But we must remember that water baptism was definitely part of the circumcision apostles’ commission in Mat 28:18-20 and Mk. 16:15-18.

When Paul wrote that he was not sent to baptize, he also was inspired to write in the same epistle, 1 Cor 12:13 “For by one Spirit we were all baptized into one body - whether Jews or Greeks, whether slaves or free - and have all been made to drink into one Spirit.”

Yes, it says “By one Spirit we were all baptized into one body.”

And, according to Col 2:11,12, we see that as physical circumcision gave way to spiritual, “made without hands,” water baptism gave way to spiritual baptism, “through the faith of the operation of God.”

Here is the whole passage. Col 2:11,12 “In Him you were also circumcised with the circumcision made without hands, by putting off the body of the sins of the flesh, by the circumcision of Christ, 12 buried with Him in the baptism, in which you also were raised together with Him through the faith of the operation of God, who raised Him from the dead.”

Why did water baptism give way to spiritual baptism? It was because God set Israel aside in Acts 7 when Christ stood in judgment at the stoning of Stephen (Rom 11:11,25; Acts 28:28; Isa 3:13). Israel had been set aside. Part of Paul's ministry had been to show Israel that they had been set aside.

Now, God pronounced for the final time through Paul in Acts 28:28 that Israel had been set aside.

This happened when Paul made his inspired judicial decree quoting Isaiah 6:9,10.

The baptisms imposed on Israel were set aside until God would be dealing with Israel again in the tribulation. For instance, baptism will be necessary for salvation when Peter’s epistles are again in use in the tribulation period.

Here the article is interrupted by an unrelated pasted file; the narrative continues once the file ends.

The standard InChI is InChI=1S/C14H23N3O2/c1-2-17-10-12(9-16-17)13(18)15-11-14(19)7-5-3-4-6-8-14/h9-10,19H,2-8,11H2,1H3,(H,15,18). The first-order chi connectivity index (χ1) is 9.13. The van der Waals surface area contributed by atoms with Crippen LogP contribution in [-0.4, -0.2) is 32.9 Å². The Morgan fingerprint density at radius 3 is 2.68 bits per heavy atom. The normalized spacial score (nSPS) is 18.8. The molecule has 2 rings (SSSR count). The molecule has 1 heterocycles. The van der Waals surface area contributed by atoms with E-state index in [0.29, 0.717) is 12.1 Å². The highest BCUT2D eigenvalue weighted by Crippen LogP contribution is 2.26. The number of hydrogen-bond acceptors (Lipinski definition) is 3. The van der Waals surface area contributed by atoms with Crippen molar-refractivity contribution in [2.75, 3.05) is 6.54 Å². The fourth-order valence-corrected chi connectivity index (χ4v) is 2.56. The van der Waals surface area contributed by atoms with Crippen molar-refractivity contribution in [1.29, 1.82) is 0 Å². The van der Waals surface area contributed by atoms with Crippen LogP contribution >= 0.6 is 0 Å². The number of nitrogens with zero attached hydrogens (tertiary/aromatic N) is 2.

According to 1 Pe 3:20,21 the Divine longsuffering waited in the days of Noah, while the ark was being prepared, in which a few, that is, eight souls, were saved through water. 21 There is also an antitype which now saves us - baptism (not the removal of the filth of the flesh, but the answer of a good conscience toward God), through the resurrection of Jesus Christ.

But now there is one baptism. After his Acts 28:28 decree, Paul was inspired to write Ephesians.

In it he wrote Eph. 4:4,5 “There is one body and one Spirit, just as you were called in one hope of your calling; one Lord, one faith, one baptism.

One baptism?

If there is only one baptism, which one is it?

Is it water or Holy Spirit?

It is Holy Spirit!

Why? Because God has suspended the use of water baptism.

It has been done away with because God is through with Israel for the time being.

Now there is only the program called the dispensation of grace.

Paul mentions it in Eph 3:1-3 For this reason I, Paul, the prisoner of Christ Jesus for you Gentiles - 2 if indeed you have heard of the dispensation of the grace of God which was given to me for you, 3 how that by revelation He made known to me the mystery.